We felt like that was really important on this album. Because I think on the last album – as much as I still really like it – I do think that the three-piece element of the band was becoming a little bit watered down, you know, all of a sudden it sort of became a bit more about the production and a little bit less about three guys playing their instruments. And, you know, I think it worked for that album but, like I said, I think the whole idea of having a concept and a story, it needed to have some sort of consistency to it to hold it altogether, you know?
Watch: Muse – The Handler [Official Lyric Video]
MF: And speaking of Mutt Lange – whom rock music poindexters might recognise as AC/DC’s long-time producer – were you guys big fans of his prior to getting him on board?
CW: Yeah, I mean obviously we all love Back In Black, don’t we? [laughs] It was a great album. You know, his track record just speaks for itself, he’s been incredibly successful as a producer and but also as a songwriter as well, you know, he’s written a lot of big songs.
We’ve worked with a lot of great producers over the course of the six previous albums, but I think the difference with Mutt was that he had that song-writing experience that, I guess, just made us trust him a little bit more when it came to musical ideas, not just sonic ideas, you know? And he was a lovely guy to work with, you know, really, really nice, just kind of mellow person, and I think he brought a lot to the album.
The one thing that I think we wanted to do he really helped us achieve: before the album we said we wanted to spend less time in the control room and more time in the live room, playing. And having someone like Mutt involved, being able to do all of the technical side of things and deal with the actual recording of stuff, then we could just go and play our instruments and focus on the important side of it, really.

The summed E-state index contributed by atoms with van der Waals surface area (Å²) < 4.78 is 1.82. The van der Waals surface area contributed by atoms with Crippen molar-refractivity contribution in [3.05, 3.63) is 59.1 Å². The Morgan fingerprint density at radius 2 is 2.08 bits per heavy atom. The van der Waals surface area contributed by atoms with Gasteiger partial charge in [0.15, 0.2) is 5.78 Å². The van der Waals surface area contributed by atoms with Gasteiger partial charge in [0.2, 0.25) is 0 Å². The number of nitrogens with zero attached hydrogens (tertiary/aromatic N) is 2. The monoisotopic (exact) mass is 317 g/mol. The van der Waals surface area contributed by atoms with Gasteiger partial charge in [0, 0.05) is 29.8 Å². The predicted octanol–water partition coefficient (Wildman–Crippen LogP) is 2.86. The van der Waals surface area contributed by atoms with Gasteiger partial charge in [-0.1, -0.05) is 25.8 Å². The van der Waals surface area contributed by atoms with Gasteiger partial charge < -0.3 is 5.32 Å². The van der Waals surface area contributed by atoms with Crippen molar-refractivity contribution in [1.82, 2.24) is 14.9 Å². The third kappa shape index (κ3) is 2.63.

MF: Because Drones is essentially a rock opera… If it ends up doing really well, have you guys considered maybe, at some point down the track, making Drones: The Musical and taking it to the West End? It worked for The Who and Queen?
CW: Well you’re not the first person to say that [laughs]. I think it would be great to be able to do that at some point! I think in the immediate future obviously it’s still an album that the fans haven’t heard, you know, so all we can really think about at this point in time is getting the album out and going on tour. But yeah, it would be great to be able to have it incorporated into some sort of musical or something, you know, it’s not something that we’ve ever done before, it would be very exciting to be a part of it!
MF: The big question: when will we see you guys back Down Under?
CW: Well hopefully next year. I mean, we haven’t got any dates booked at the moment but I’m almost positive we will all come to Australia. We’ve been to Australia with every album we’ve ever done so there’s no reason not to with this album. But I think it’s more likely to be the middle of next year or maybe towards the end of next year. I know we’re doing stuff in the States at the end of this year and then there’s the European stuff after that, but I’m sure after that, Australia will be on the list. I’m positive we’ll be down at some point.
MF: Are you looking forward to road testing all the new songs live?
CW: [Laughs] yeah totally! We’ve already done a few shows, a small UK tour about a month back and we’re just in the States at the moment… and to be honest, so far, the reception to all the new songs has been great. I think – because it is more of a three-piece sound and it is more of a rock thing – it’s kind of been a lot easier to make that transition from the studio to live – certainly a lot easier than the last album. And I think, because it is just three-piece rock we feel fairly comfortable doing that, so we’re getting up and playing these new songs for the first time and it kind of feels a lot easier than last time, for sure.
I certainly remember the first few shows we did for The 2nd Law being fairly stressful, you know, there were so many things we had to think about – the way that we had to perform some of those songs was quite different to the way we’d done it before and I felt like it took us about two months to get it going and really settle into it, because some of the songs were so hard to replicate live. And with this album, I don’t really see any problems with any of the songs, you know, I think they’ll all be very easy to play live. So far I think we’ve played about four songs off the album live and it’s been a lot more comfortable.
‘Drones’ is set to drop June 5th. Read our review here.
Photos: Muse, Birds Of Tokyo – Allphones Arena, Sydney 13/12/2013 / Photos: Ashley Mar